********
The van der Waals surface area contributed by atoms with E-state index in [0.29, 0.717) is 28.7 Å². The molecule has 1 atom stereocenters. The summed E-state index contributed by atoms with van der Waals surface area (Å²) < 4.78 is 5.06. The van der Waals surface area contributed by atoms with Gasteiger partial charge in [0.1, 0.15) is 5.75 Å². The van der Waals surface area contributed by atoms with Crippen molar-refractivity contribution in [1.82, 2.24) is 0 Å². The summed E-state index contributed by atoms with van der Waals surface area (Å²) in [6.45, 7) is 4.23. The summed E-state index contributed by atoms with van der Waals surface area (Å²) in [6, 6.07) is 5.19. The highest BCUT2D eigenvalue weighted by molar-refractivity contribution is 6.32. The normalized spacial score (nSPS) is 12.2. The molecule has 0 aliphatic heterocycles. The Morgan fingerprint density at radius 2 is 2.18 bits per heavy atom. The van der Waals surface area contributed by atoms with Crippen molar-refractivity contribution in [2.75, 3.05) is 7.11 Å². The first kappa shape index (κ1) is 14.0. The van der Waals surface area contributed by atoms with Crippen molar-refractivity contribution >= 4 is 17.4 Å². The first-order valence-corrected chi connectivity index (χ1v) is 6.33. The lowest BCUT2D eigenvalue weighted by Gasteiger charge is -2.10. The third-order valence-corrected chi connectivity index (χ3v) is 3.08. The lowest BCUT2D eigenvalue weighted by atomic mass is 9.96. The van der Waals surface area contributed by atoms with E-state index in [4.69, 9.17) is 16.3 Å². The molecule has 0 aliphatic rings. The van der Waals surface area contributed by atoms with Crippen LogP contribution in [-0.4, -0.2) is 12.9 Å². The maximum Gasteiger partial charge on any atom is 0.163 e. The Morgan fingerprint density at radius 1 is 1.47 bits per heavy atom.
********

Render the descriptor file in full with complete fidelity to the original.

The van der Waals surface area contributed by atoms with E-state index in [0.29, 0.717) is 28.7 Å². The molecule has 1 atom stereocenters. The summed E-state index contributed by atoms with van der Waals surface area (Å²) < 4.78 is 5.06. The van der Waals surface area contributed by atoms with Gasteiger partial charge in [0.1, 0.15) is 5.75 Å². The van der Waals surface area contributed by atoms with Crippen molar-refractivity contribution in [1.82, 2.24) is 0 Å². The summed E-state index contributed by atoms with van der Waals surface area (Å²) in [6.45, 7) is 4.23. The summed E-state index contributed by atoms with van der Waals surface area (Å²) in [6, 6.07) is 5.19. The highest BCUT2D eigenvalue weighted by molar-refractivity contribution is 6.32. The normalized spacial score (nSPS) is 12.2. The molecule has 0 aliphatic heterocycles. The Morgan fingerprint density at radius 2 is 2.18 bits per heavy atom. The van der Waals surface area contributed by atoms with Crippen molar-refractivity contribution in [2.75, 3.05) is 7.11 Å². The first kappa shape index (κ1) is 14.0. The van der Waals surface area contributed by atoms with Crippen molar-refractivity contribution >= 4 is 17.4 Å². The first-order valence-corrected chi connectivity index (χ1v) is 6.33. The lowest BCUT2D eigenvalue weighted by Gasteiger charge is -2.10. The third-order valence-corrected chi connectivity index (χ3v) is 3.08. The lowest BCUT2D eigenvalue weighted by atomic mass is 9.96. The van der Waals surface area contributed by atoms with E-state index in [4.69, 9.17) is 16.3 Å². The molecule has 0 aliphatic rings. The van der Waals surface area contributed by atoms with Crippen LogP contribution in [-0.4, -0.2) is 12.9 Å². The maximum Gasteiger partial charge on any atom is 0.163 e. The Morgan fingerprint density at radius 1 is 1.47 bits per heavy atom.